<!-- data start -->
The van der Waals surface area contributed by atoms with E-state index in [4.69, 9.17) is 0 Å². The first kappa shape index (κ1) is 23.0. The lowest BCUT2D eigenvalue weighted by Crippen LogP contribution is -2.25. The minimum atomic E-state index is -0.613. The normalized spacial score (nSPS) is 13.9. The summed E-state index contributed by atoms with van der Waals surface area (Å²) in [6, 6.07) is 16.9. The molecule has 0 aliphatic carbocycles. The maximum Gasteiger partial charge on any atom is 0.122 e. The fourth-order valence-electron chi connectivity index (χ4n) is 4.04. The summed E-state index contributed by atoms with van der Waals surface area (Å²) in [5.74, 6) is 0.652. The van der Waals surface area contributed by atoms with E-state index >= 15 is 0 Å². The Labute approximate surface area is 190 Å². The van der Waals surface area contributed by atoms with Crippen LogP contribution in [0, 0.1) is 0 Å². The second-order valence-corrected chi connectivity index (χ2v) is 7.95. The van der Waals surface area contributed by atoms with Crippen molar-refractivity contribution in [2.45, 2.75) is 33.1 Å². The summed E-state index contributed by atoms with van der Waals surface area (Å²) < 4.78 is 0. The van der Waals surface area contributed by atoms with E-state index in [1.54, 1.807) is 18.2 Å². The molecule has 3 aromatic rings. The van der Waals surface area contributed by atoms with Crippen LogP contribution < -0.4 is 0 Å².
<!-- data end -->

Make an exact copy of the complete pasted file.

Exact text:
The van der Waals surface area contributed by atoms with E-state index in [4.69, 9.17) is 0 Å². The first kappa shape index (κ1) is 23.0. The lowest BCUT2D eigenvalue weighted by Crippen LogP contribution is -2.25. The minimum atomic E-state index is -0.613. The normalized spacial score (nSPS) is 13.9. The summed E-state index contributed by atoms with van der Waals surface area (Å²) in [6, 6.07) is 16.9. The molecule has 0 aliphatic carbocycles. The maximum Gasteiger partial charge on any atom is 0.122 e. The fourth-order valence-electron chi connectivity index (χ4n) is 4.04. The summed E-state index contributed by atoms with van der Waals surface area (Å²) in [5.74, 6) is 0.652. The van der Waals surface area contributed by atoms with E-state index >= 15 is 0 Å². The Labute approximate surface area is 190 Å². The van der Waals surface area contributed by atoms with Crippen LogP contribution in [0, 0.1) is 0 Å². The second-order valence-corrected chi connectivity index (χ2v) is 7.95. The van der Waals surface area contributed by atoms with Crippen molar-refractivity contribution in [2.45, 2.75) is 33.1 Å². The summed E-state index contributed by atoms with van der Waals surface area (Å²) < 4.78 is 0. The van der Waals surface area contributed by atoms with E-state index in [1.54, 1.807) is 18.2 Å². The molecule has 3 aromatic rings. The van der Waals surface area contributed by atoms with Crippen LogP contribution < -0.4 is 0 Å².